6-Week Series: Against All Odds


Summary: Jesus' answer to a two- or three-pronged question revisited.


Matthew 24

I have been looking anew into Matthew 24, trying to view the passage without the prejudices of popular opinion. It has been quite a humbling exercise.

There are aspects of every reasonable point of view about the second coming of Jesus which do bear scrutiny. But there is also much taught on this subject, even by otherwise sound teachers, that is nothing other than the doctrines and teaching of men.

It is with some trepidation that I hope to share my latest thoughts on this challenging passage. I have not got the final answers. I doubt whether anyone really has. When Jesus returns, many of our pet theories will be proved mistaken. The same thing, remember, happened at His first coming.


The disciples enthusiastically pointed out the wonderful buildings that made up the Temple in Jerusalem. Jesus was less excited: "See ye not all these things? verily I say unto you, There shall not be left here one stone upon another, that shall not be thrown down" (Matthew 24:2).

Afterwards, in their rest place upon the Mount of Olives, the disciples asked their two- or three-pronged question: "Tell us, when shall these things be? and what shall be the sign of thy coming, and of the end of the world?" (Matthew 24:3). It is well to bear in mind that upon this question hinges the whole interpretation of Jesus' teaching in this chapter.


For the Lord's perplexed disciples, the destruction of the Temple could represent nothing less than the end of the world. In a way they were right: the things they knew would never be the same, and one day they would themselves be accused of "turning the world upside down."

Yet they knew better than to imagine the end of the world outside of the context of the establishment of Christ's kingdom. No doubt they still envisaged their Lord establishing His Messiah-ship imminently, and in the manner that the excited crowds had anticipated when they welcomed Him into Jerusalem with their loud "Hosannas" (Matthew 21:8-9).

Surely now the outsiders would be driven out of Israel, and the nation would again possess her historic God-given borders in peace, free from molestation? It is a hope that lives on, both amongst the Jews, and throughout the Christian world.


The first thing that Jesus said in answer to the disciples' question was: "Take heed that no man deceive you" (Matthew 24:4).

A more timely caution I cannot imagine. False sects and false Messiahs have abounded from that day to this. There is also much taught in the churches and outside them which give an un-Biblical spin on Jesus' teaching in this chapter. It was established Judaism which found it hardest to accept that Messiah was come, but first to die on our behalf; and it is established Christianity today which casts much doubt and confusion on the doctrine of the second coming of Christ.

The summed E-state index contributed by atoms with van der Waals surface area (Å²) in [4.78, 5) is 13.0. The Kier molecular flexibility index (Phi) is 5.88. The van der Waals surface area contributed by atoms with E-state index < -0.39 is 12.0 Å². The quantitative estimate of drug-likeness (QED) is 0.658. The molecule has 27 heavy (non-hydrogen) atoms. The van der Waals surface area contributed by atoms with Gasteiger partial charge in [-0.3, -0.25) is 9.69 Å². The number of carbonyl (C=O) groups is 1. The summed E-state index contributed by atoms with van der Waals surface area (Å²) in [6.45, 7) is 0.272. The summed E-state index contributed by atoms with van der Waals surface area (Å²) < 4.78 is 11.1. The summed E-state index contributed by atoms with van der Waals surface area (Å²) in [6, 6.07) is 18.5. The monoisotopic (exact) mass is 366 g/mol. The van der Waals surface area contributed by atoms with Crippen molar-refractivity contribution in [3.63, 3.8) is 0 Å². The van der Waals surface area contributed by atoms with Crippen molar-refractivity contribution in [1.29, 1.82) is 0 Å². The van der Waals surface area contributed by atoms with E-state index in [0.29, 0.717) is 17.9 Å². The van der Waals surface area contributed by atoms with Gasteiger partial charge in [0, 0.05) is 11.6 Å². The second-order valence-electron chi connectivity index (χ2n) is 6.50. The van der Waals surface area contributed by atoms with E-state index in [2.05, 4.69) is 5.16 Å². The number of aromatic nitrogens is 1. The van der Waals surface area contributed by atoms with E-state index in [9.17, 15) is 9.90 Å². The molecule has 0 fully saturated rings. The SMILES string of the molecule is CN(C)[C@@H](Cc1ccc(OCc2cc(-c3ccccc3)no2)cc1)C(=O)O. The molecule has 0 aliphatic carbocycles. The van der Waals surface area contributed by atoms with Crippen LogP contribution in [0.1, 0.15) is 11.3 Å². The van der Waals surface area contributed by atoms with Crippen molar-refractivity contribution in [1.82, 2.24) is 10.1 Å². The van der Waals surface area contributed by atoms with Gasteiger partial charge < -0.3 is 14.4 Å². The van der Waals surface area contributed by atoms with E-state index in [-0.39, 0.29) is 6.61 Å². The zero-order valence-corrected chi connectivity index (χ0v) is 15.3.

There are some who question the literalness of Jesus' physical return to this earth. Others dress the Biblical facts in so many popular man-made doctrines that the reality is cast into disrepute. Some even have the audacity to imagine that they can tell us the answer as to "when shall these things be?" This question was clearly answered by Jesus in Matthew 24:36: "of that day and that hour knoweth no man, no not the angels of heaven, but my Father only."


There is much about the fulfilment of Jesus' prophecy of the destruction of the Temple that prefigures the state of things as they shall be at His return. False Christs; wars and rumours of wars; famine, pestilence, and earthquakes; persecution, and betrayal - all shall abound. There shall be a general indifference to the truth; "just as in the days of Noah" (Matthew 24:37).

This is hardly a picture of universal peace upon earth prior to His coming, as I had once imagined. Indeed, the incentive to preach the gospel to all nations is not found in the hope of a worldwide revival, but rather in the simple fact that "this gospel of the kingdom shall be preached in all the world for a witness unto all nations; and then shall the end come" (Matthew 24:14).

When shall the end come? The end shall come when the gospel has been preached to all nations. Well, the gospel has been preached, and is being preached, and will be preached - whether men will accept it or not. In the mean time it is for us to persevere, for "he that shall endure unto the end, the same shall be saved" (Matthew 24:13).


Forty years after Jesus' prophecy in Matthew 24, Jerusalem was sacked, and her people scattered to the nations. Not for the first time, the "abomination of desolation" was seen in the Temple (Matthew 24:15). In the days of the Maccabees, Antiochus Epiphanes, the successor to part of the Empire of Alexander the Great, had set up an image of himself in that holy place. Now again the "holy place" would be desecrated in the presence of the Roman Eagle.

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